Optimizing the application of plasma functionalised water (PFW) for microbial safety in fresh-cut endive processing

DC FieldValueLanguage
dc.contributor.authorSchnabel, Uta-
dc.contributor.authorBalazinski, Martina-
dc.contributor.authorWagner, Robert-
dc.contributor.authorBourke, Paula-
dc.contributor.authoret al.-
dc.date.accessioned2021-11-11T15:07:46Z-
dc.date.available2021-11-11T15:07:46Z-
dc.date.copyright2021 the Authorsen_US
dc.date.issued2021-08-
dc.identifier.citationInnovative Food Science and Emerging Technologiesen_US
dc.identifier.issn1466-8564-
dc.identifier.urihttp://hdl.handle.net/10197/12641-
dc.description.abstractThe microbiological profiles and responses of native microflora of endive were investigated using a model process line, to establish where a defined PFW should be optimally applied to retain or improve produce microbiological quality. The PFW processes were compared with tap water and ClO2. The antimicrobial efficacy of PFW was quantified by determining the reduction in microbial load, the microbial viability and vitality. Depending on the stage of application of PFW, up to 5 log10-cycles reduction was achieved, accompanied by a reduction of metabolic activity, but not necessarily with a decrease in metabolic vitality. Multiple application (3-step-PFW-application) was more effective than single application (1-step-PFW-application) and PFW showed stronger antimicrobial effect in pre-cleaned endive. High concentrations of nitrite (315 mg l−1) and nitrate (472 mg l−1) in PFW were the main factors for the antimicrobial efficacy of PFW against bacteria. Furthermore, H2O2 and an acidic pH supported the mechanism of action against the endive microflora. These results identify the pathway to scale up successful industrial application of PFW targeting microbiological quality and safety of fresh leafy products. Industrial relevance: The safety, quality and shelf life of freshly cut vegetables, e.g. lettuce, are strongly influenced by the microbial load. In addition, the hygienic design of production line, and a good handling/ production practice are indispensable. This study shows that the application of PFW, as a promising non-thermal sanitation technology, enables the inactivation of native microbial contamination on fresh-cut endive depending on the process stage of application. It further describes the impact of PFW on the metabolic activity and metabolic vitality of the lettuce-associated microflora. For higher acceptance, the mechanism of action of PFW was assumed based on previous chemical analyses and compared to the industrial standard of ClO2. The results contribute to the understanding and product-specificity of PFW-induced effects on safety, quality and shelf life of fresh cut lettuce and could be a basis for a possible industrial implementation and complement of common technologies.en_US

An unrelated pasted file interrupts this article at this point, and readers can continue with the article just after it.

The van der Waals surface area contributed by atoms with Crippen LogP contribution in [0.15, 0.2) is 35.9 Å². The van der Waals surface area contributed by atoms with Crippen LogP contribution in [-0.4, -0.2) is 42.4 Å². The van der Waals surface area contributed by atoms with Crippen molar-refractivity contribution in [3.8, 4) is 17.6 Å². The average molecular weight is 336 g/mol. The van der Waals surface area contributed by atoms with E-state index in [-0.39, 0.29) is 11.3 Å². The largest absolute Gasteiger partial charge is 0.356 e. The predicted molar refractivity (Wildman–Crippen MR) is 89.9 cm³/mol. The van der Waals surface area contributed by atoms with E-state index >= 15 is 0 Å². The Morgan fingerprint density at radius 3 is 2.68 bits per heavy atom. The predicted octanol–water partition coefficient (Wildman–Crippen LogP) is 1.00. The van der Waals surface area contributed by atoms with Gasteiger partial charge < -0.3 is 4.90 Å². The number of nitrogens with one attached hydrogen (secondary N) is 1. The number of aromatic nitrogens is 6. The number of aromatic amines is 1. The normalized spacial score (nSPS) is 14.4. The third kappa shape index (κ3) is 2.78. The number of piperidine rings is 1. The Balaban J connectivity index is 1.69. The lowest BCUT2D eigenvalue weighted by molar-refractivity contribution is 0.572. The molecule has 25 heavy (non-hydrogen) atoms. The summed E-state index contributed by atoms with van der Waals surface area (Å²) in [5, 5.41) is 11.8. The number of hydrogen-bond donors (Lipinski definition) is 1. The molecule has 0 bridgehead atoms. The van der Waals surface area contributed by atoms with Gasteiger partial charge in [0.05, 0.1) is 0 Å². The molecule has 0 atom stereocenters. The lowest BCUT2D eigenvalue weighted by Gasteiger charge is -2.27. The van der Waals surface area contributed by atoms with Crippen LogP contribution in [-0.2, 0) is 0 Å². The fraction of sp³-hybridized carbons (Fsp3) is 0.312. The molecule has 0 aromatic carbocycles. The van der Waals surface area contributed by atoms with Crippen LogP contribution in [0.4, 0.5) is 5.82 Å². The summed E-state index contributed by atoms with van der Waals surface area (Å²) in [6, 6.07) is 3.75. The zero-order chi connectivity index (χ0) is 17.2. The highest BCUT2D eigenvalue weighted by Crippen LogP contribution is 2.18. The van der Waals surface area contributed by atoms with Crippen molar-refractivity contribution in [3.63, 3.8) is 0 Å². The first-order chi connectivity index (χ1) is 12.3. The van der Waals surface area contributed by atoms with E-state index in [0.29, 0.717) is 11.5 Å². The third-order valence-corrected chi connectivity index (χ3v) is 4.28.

dc.description.sponsorshipDepartment of Agriculture, Food and the Marineen_US
dc.description.sponsorshipScience Foundation Ireland -- replace defaulten_US
dc.language.isoenen_US
dc.publisherElsevieren_US
dc.subjectFood safetyen_US
dc.subjectLeafy greensen_US
dc.subjectMicrowave-driven dischargeen_US
dc.subjectNon-thermal processingen_US
dc.subjectReady-to-eat produceen_US
dc.titleOptimizing the application of plasma functionalised water (PFW) for microbial safety in fresh-cut endive processingen_US
dc.typeJournal Articleen_US
dc.internal.authorcontactotherpaula.bourke@ucd.ieen_US
dc.statusPeer revieweden_US
dc.identifier.volume72en_US
dc.citation.otherArticle Number: 102745en_US
dc.identifier.doi10.1016/j.ifset.2021.102745-
dc.neeo.contributorSchnabel|Uta|aut|-
dc.neeo.contributorBalazinski|Martina|aut|-
dc.neeo.contributorWagner|Robert|aut|-
dc.neeo.contributorBourke|Paula|aut|-
dc.neeo.contributoret al.||aut|-
dc.description.othersponsorshipFederal Ministry for Food and Agriculture (BMEL) of Germanyen_US
dc.description.othersponsorshipFederal Office for Agriculture and Fooden_US
dc.date.updated2021-09-29T10:05:24Z-
dc.identifier.grantid2816IP005-
dc.identifier.grantidSFI/16/BBSRC/3391-
dc.identifier.grantid17/F/275-
dc.rights.licensehttps://creativecommons.org/licenses/by/3.0/ie/en_US
item.fulltextWith Fulltext-
item.grantfulltextopen-
Appears in Collections:Biosystems and Food Engineering Research Collection
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